Overdensities of submillimetre-bright sources around candidate protocluster cores selected from the South Pole Telescope survey
ABSTRACT We present APEX-LABOCA 870-μm observations of the fields surrounding the nine brightest high-redshift unlensed objects discovered in the South Pole Telescope’s (SPT) 2500 deg2 survey. Initially seen as point sources by SPT’s 1-arcmin beam, the 19-arcsec resolution of our new data enables us to deblend these objects and search for submillimetre (submm) sources in the surrounding fields. We find a total of 98 sources above a threshold of 3.7σ in the observed area of 1300 arcmin2, where the bright central cores resolve into multiple components. After applying a radial cut to our LABOCA sources to achieve uniform sensitivity and angular size across each of the nine fields, we compute the cumulative and differential number counts and compare them to estimates of the background, finding a significant overdensity of $\delta \, {\approx }\,$10 at $S_{870}= 14$ mJy. The large overdensities of bright submm sources surrounding these fields suggest that they could be candidate protoclusters undergoing massive star formation events. Photometric and spectroscopic redshifts of the unlensed central objects range from $z=$3 to 7, implying a volume density of star-forming protoclusters of approximately 0.1 Gpc−3. If the surrounding submm sources in these fields are at the same redshifts as the central objects, then the more »
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Publication Date:
NSF-PAR ID:
10323321
Journal Name:
Monthly Notices of the Royal Astronomical Society
Volume:
508
Issue:
3
ISSN:
0035-8711
We present SCUBA-2 850 $\mathrm{ \mu}$m observations of 13 candidate starbursting protoclusters selected using Planck and Herschel data. The cumulative number counts of the 850 $\mathrm{ \mu}$m sources in 9 of 13 of these candidate protoclusters show significant overdensities compared to the field, with the probability <10−2 assuming the sources are randomly distributed in the sky. Using the 250, 350, 500, and 850 $\mathrm{ \mu}$m flux densities, we estimate the photometric redshifts of individual SCUBA-2 sources by fitting spectral energy distribution templates with an MCMC method. The photometric redshift distribution, peaking at 2 < z < 3, is consistent with that of known z > 2 protoclusters and the peak of the cosmic star formation rate density (SFRD). We find that the 850 $\mathrm{ \mu}$m sources in our candidate protoclusters have infrared luminosities of $L_{\mathrm{IR}}\gtrsim 10^{12}\, \mathrm{L}_{\odot }$ and star formation rates of SFR  = (500–1500) M⊙ yr−1. By comparing with results in the literature considering only Herschel photometry, we conclude that our 13 candidate protoclusters can be categorized into four groups: six of them being high-redshift starbursting protoclusters, one being a lower redshift cluster or protocluster, three being protoclusters that contain lensed dusty star-forming galaxies or are rich in 850 $\mathrm{ \mu}$m sources, and three regionsmore »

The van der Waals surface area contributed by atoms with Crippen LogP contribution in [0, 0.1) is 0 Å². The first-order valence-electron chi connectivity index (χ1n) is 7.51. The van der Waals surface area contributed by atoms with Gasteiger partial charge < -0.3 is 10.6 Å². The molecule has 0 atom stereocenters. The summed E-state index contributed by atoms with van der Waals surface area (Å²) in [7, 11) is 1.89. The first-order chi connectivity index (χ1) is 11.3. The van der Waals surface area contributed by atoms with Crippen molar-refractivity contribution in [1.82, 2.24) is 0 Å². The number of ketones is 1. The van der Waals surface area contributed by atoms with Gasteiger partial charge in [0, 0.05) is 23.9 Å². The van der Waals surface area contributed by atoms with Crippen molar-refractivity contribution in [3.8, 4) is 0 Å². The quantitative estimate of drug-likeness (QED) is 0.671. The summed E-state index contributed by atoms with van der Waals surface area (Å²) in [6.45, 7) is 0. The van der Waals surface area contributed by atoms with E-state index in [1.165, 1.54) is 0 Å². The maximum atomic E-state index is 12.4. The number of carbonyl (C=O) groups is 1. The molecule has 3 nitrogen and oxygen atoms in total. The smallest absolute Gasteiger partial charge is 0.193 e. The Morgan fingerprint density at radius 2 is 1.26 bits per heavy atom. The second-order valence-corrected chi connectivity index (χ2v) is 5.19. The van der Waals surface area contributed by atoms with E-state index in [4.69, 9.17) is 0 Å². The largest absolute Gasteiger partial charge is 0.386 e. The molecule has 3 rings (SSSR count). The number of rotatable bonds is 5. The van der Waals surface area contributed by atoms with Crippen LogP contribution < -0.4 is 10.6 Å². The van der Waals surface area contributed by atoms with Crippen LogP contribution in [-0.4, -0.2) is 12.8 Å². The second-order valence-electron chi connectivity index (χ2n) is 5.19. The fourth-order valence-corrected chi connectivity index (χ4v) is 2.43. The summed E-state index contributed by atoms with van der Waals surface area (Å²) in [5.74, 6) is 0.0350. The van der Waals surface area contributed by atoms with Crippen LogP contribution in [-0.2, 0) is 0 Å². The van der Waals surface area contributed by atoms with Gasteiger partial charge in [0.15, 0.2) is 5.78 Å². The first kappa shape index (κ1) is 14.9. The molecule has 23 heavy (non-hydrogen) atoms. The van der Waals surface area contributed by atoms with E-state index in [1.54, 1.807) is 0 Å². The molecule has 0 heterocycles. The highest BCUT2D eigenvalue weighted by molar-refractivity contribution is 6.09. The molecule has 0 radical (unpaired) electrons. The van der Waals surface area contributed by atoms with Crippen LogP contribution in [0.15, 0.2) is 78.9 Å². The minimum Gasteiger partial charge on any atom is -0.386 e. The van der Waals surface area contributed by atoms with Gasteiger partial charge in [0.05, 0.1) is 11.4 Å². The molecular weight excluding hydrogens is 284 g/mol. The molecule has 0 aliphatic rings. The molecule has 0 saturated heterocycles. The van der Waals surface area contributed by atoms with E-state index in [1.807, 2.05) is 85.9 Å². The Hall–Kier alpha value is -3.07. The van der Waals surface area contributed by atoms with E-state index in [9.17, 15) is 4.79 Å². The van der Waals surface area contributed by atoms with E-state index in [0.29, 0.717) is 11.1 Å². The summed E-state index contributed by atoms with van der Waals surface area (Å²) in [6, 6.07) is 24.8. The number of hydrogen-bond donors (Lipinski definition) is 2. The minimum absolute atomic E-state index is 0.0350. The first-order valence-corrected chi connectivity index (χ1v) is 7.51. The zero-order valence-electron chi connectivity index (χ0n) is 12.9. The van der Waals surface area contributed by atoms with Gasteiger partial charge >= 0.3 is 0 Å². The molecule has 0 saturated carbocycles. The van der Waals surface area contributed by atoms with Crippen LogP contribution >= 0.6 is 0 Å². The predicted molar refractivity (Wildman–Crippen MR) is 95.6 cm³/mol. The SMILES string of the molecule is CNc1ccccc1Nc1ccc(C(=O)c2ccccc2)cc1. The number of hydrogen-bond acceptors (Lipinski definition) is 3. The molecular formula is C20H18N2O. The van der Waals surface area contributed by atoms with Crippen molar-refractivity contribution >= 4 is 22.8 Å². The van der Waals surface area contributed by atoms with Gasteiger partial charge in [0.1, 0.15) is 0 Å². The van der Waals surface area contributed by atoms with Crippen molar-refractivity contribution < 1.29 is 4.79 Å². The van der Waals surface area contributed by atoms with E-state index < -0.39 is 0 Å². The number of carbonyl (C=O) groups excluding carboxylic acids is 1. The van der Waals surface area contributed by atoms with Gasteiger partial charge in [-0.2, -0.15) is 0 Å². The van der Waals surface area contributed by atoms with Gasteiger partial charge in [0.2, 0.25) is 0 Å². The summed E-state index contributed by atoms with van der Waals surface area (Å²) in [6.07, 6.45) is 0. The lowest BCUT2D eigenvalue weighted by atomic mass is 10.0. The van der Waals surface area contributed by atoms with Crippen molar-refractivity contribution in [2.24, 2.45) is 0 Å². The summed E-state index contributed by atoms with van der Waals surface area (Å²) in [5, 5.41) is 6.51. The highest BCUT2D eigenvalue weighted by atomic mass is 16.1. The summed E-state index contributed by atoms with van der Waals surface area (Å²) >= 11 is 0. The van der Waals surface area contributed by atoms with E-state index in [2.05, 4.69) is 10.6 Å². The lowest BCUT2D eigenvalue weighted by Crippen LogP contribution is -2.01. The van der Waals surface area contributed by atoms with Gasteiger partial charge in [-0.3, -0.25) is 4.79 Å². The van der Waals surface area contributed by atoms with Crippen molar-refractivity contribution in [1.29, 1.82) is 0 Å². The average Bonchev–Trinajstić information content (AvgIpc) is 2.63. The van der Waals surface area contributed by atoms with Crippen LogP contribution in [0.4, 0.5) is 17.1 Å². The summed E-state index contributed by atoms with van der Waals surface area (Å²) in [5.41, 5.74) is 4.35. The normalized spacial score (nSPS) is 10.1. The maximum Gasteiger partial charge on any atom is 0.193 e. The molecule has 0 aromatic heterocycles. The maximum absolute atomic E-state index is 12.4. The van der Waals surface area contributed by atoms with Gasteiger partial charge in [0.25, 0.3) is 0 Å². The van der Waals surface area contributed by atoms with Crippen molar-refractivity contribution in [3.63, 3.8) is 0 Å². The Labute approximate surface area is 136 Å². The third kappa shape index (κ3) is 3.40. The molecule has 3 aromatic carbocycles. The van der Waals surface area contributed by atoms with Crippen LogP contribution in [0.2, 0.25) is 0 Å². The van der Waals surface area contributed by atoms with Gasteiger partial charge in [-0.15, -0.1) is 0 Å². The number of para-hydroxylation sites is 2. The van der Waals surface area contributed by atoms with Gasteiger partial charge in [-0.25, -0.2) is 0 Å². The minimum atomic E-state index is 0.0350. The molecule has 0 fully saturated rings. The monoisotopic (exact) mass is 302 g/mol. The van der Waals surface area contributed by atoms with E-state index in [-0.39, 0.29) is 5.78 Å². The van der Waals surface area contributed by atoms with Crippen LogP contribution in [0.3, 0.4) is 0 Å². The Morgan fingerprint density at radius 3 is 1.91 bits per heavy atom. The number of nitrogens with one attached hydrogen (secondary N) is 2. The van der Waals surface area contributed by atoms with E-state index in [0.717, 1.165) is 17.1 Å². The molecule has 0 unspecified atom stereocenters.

The Planck list of high-redshift source candidates (the PHz catalogue) contains 2151 peaks in the cosmic infrared background, unresolved by Planck’s 5 arcmin beam. Follow-up spectroscopic observations have revealed that some of these objects are $z\, {\approx }\, 2$ protoclusters and strong gravitational lenses but an unbiased survey has not yet been carried out. To this end, we have used archival Herschel-SPIRE observations to study a uniformly selected sample of 187 PHz sources. In contrast with follow-up studies that were biased towards bright, compact sources, we find that only one of our PHz sources is a bright gravitationally lensed galaxy (peak flux ${\gtrsim }\, 300$ mJy), indicating that such objects are rarer in the PHz catalogue than previously believed (<1 per cent). The majority of our PHz sources consist of many red, star-forming galaxies, demonstrating that typical PHz sources are candidate protoclusters. However, our new PHz sources are significantly less bright than found in previous studies and differ in colour, suggesting possible differences in redshift and star formation rate. None the less, 40 of our PHz sources contain ${\gt }\, 3\, \sigma$ galaxy overdensities, comparable to the fraction of ${\gt }\, 3\, \sigma$ overdensities found in earlier biased studies. We additionally use amore »